Reshuffling for recovery

14 Nov 2008

【Careeertimes】Testing times for Hong Kong’s employment market

Predictably, the global financial crisis is having a knock-on effect in many areas including the recruitment market.

Until only recently, employers in Hong Kong were having a tough time sourcing the best people to fill all of their job vacancies. “The number of new vacancies plummeted and it has yet to hit rock bottom,” observes Edmond So, general manager, Besteam Personnel Consultancy Limited. “Given the widespread damage from the current financial crisis, jobseekers in the manufacturing and trading fields will be next to feel the pinch as the shrinking consumer markets in the US and Europe start to impact growth of those industries.”

Besteam has observed a freeze on headcounts for the third quarter, with companies limited to hiring replacement staff rather than inviting applicants for new positions. In a similar trend, the company forecasts a significant drop in the number of jobs available in the last quarter of this fiscal year, as manufacturers continue to adopt a cautious hiring approach.

With factories in China downsizing their operations, Mr So predicts the unemployment rate will rise dramatically. Increasing raw material prices and the strengthening of the Renminbi will amplify the problem, he notes. “During the good times, employers don’t hesitate to add new positions because they need sufficient manpower to meet their orders. However, with fewer orders during the current situation, companies may have to hold their headcounts or lay off excess staff. In the worst case scenario, some of these manufacturers may need to close down their businesses,” Mr So says.

Snapping out

To ride out such a taxing situation, companies need to take immediate action to increase business opportunities while minimising operational expenses.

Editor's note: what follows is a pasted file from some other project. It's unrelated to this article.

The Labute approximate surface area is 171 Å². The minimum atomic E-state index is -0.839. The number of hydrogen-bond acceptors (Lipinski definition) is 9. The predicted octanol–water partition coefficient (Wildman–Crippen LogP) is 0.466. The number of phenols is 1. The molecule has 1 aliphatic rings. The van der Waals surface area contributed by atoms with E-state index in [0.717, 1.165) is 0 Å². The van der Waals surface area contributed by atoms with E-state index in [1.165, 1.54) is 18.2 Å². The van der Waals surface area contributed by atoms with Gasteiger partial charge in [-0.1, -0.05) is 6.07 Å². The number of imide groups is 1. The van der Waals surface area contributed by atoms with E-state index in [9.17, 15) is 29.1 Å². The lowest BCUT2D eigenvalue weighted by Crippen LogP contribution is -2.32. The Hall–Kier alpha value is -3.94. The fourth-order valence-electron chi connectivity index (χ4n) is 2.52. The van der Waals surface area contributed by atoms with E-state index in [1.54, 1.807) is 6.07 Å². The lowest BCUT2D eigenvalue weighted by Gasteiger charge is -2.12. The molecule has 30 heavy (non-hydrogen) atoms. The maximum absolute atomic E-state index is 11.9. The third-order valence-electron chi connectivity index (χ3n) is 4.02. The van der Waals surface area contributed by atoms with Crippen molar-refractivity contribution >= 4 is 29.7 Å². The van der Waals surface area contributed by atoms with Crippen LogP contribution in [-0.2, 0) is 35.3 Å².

“Manufacturers who used to count on exporting goods may start to explore any untapped potential in the domestic market. Some may need to shift their business model from purely factory operations to building their own brands in wholesale or as retailers,” Mr So says.

He notes that some production lines might even migrate to places with cheaper labour costs, such as South East Asia.

“The supply and demand in the labour market has gone from one extreme to another. Until earlier this year, companies were still facing high turnover rates and difficulties meeting headcount targets. They needed to spend significant resources on salaries and benefits in order to retain talent,” Mr So recollects.

As hiring slows and the number of permanent positions decreases in the coming months, more recruitment will focus on contract staff and temporary positions, which offer vital flexibility to businesses as they look to endure an economic downturn.

Personal development

With a bigger pool of talent available, recruiters have more choices and can better allocate the right people. However, they may have less tolerance for unsatisfactory staff performance, Mr So points out.

As such, individuals should maximise their competitiveness and competencies by attaining useful work-related qualifications, undergoing continuous learning and improving their basic language proficiency.

Meanwhile, employees should pay attention to their working attitude. Punctuality, engagement and loyalty are the most essential attributes an employer looks for.

“For people who have taken advantage of the robust economy before, it is time to get back on the right track. People with appropriate aptitude and a good attitude just need to stay alert to the overall economic atmosphere and adapt to the transformation. Despite an unclear business outlook, talent remains an important asset for all businesses,” Mr So concludes.